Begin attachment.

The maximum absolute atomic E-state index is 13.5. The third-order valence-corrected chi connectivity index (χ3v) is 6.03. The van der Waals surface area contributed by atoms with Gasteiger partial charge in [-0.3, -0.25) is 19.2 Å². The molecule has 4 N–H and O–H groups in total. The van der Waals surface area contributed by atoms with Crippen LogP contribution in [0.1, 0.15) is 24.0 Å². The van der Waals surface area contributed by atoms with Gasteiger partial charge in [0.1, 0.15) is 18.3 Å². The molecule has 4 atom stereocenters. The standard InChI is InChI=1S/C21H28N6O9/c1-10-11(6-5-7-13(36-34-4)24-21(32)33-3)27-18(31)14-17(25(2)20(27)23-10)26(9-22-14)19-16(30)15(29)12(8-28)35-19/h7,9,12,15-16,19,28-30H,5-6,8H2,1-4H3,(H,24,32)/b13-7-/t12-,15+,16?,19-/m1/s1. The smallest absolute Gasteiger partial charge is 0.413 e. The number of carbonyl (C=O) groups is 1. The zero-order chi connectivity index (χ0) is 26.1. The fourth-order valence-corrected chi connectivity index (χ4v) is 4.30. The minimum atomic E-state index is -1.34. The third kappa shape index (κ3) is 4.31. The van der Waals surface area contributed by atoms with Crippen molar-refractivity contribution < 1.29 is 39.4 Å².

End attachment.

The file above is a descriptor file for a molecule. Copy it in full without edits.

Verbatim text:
The maximum absolute atomic E-state index is 13.5. The third-order valence-corrected chi connectivity index (χ3v) is 6.03. The van der Waals surface area contributed by atoms with Gasteiger partial charge in [-0.3, -0.25) is 19.2 Å². The molecule has 4 N–H and O–H groups in total. The van der Waals surface area contributed by atoms with Crippen LogP contribution in [0.1, 0.15) is 24.0 Å². The van der Waals surface area contributed by atoms with Gasteiger partial charge in [0.1, 0.15) is 18.3 Å². The molecule has 4 atom stereocenters. The standard InChI is InChI=1S/C21H28N6O9/c1-10-11(6-5-7-13(36-34-4)24-21(32)33-3)27-18(31)14-17(25(2)20(27)23-10)26(9-22-14)19-16(30)15(29)12(8-28)35-19/h7,9,12,15-16,19,28-30H,5-6,8H2,1-4H3,(H,24,32)/b13-7-/t12-,15+,16?,19-/m1/s1. The smallest absolute Gasteiger partial charge is 0.413 e. The number of carbonyl (C=O) groups is 1. The zero-order chi connectivity index (χ0) is 26.1. The fourth-order valence-corrected chi connectivity index (χ4v) is 4.30. The minimum atomic E-state index is -1.34. The third kappa shape index (κ3) is 4.31. The van der Waals surface area contributed by atoms with Crippen molar-refractivity contribution < 1.29 is 39.4 Å².